Three months ago, physicists at the world’s largest particle accelerator found the first signs of a particle heavier than the Higgs boson.
Now, hints of this mysterious new particle at the Large Hadron Collider (LHC) has just got more convincing.
While it falls short of the accuracy needed to be able to announce a discovery, it does make the reading more statistically significant – and that has got scientists excited.
Unexplained by current models, the particle’s existence might lead to the discovery of a whole new set of particles and possibly even a fifth fundamental force.
In data produced last December at the LHC in Geneva, two separate measurements found what looked like a particle six times heavier than the Higgs boson.
If it turns out to be real, and not just a blip in the measurements, this would be a huge discovery.
‘It would be something completely beyond the Standard Model, and the tip of an iceberg of a large new set of particles,’ Professor John Ellis, theoretical physicist at Kings College London told MailOnline, ‘if it exists!’
Two of the detectors, ATLAS and CMS, were searching for new physics by counting particle decays that ended up in two photons.
Measuring photons is a good method for detecting new physics because photons are easy to detect and physicists know what to expect in terms of results from background events.
They both separately saw photons with a combined energy of 750 GeV.
The excess of photons seen by the CMS experiment has become slightly more significant, due to a mew analysis reported today at a conference in La Thuile, Italy.
When particles decay into photons, they release energy equivalent to their mass multiplied by the speed of light squared.
The data used in the latest CMS analysis is 23 per cent larger as it includes collisions from early in the LHC’s run last year.
‘The good news is, we now we have almost as much data as ATLAS,’ says James Olsen, CMS physics coordinator and a physicist at Princeton University in New Jersey.
Nature reports that the CMS team re-calibrated the full data set, which caused the statistical significance of the CMS bump to go up from 1.2 to 1.6 sigma.
When scientists talk about sigma levels, they are describing how far their observations are from where they might expeced.
A 1-sigma observation meaning that they would expect 32 per cent of future observation to be at least as far away as what they have seen.
ATLAS also had its data re-analysed and now sees a 1.9 sigma excess at 750 GeV, according to a report in the Guardian.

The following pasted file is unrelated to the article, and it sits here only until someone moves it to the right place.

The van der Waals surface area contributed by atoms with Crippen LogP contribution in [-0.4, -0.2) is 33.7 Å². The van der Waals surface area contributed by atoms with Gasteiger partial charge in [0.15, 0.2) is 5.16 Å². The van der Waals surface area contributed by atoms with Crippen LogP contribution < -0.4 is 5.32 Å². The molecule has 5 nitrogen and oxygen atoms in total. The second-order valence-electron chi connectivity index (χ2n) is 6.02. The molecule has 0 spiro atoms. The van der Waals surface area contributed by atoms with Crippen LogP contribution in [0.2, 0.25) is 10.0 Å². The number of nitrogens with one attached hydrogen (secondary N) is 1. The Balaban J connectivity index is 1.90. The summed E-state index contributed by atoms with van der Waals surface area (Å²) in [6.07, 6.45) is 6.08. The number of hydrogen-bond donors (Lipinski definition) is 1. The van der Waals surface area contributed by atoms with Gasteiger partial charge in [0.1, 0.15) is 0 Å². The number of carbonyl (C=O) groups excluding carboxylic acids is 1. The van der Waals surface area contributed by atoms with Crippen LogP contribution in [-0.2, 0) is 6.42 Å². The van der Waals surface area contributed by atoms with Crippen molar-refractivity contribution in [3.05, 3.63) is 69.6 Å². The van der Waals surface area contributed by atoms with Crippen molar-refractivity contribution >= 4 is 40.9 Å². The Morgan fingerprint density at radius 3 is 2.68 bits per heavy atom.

While this is an improvement, it still falls short of physicists’ threshold for a discovery, which is 5 sigma, or a chance of around three in 10 million that the signal is a fluke.
This new particle, if it exists, has not been predicted by the Standard Model, so would open up physicists to a whole new unexplored world and could lead to the discovery of a new set of particles.
The Standard Model claims everything in the universe is made from the most basic building blocks called fundamental particles, that are governed by four forces: gravity, electromagnetic, weak nuclear and strong nuclear.
The forces work over different ranges and have different strengths.
This new particle, if it exists, would not fit into the description given by the Standard Model and so would lead to a whole new area of particle physics for them to explore.
Some have suggested it might even lead to the discovery of a fifth fundamental force.
‘This is possible, but there must at least be a set of unknown particles to explain how this new particle decays, and probably how it is produced,’ said Ellis.
This development is exciting because the Standard Model has left some questions unanswered for years, so scientists are keen to break free of it and find new theories.
It can’t explain gravity, for example, because it is incompatible with our best explanation of how gravity works – general relativity, nor does it explain dark matter particles.
The quantum theory used to describe the small particles in the world, and the general theory of relativity used to describe the larger objects world, are also difficult to reconcile.
Nobody has managed to make the two mathematically compatible in the context of the Standard Model.
According to the Big Bang theory, matter and antimatter were created in equal amounts at the start of the universe and so they should have annihilated each other totally in the first second or so of the universe’s existence.
This means the cosmos should be full of light and little else.
But because it isn’t there must have been a subtle difference in the physics of matter and anti-matter that has left the universe with a surplus of matter and that makes up the stars we see, the planet we live on and ourselves.
But the observations seen so far are not enough to confirm the existence of a particle.
The CERN physicists need to make sure the observations were not just down to chance, so it comes down to collecting much more data and waiting to see if the particle is spotted again.
Some remain unconvinced.
‘Indeed, I don’t see yet statistically convincing bumps that would point to the existence of a new particle in the LHC data,’ Professor Patrick Janot, working on the CMS detector at CERN told MailOnline.
The LHC will start making more collisions next month, and the results that might confirm or refute the existence of this particle will be available by summer.
‘You will hear solid statements in summer,’ said Janot, ‘when a lot more data than in 2015 are accumulated at 13 TeV.’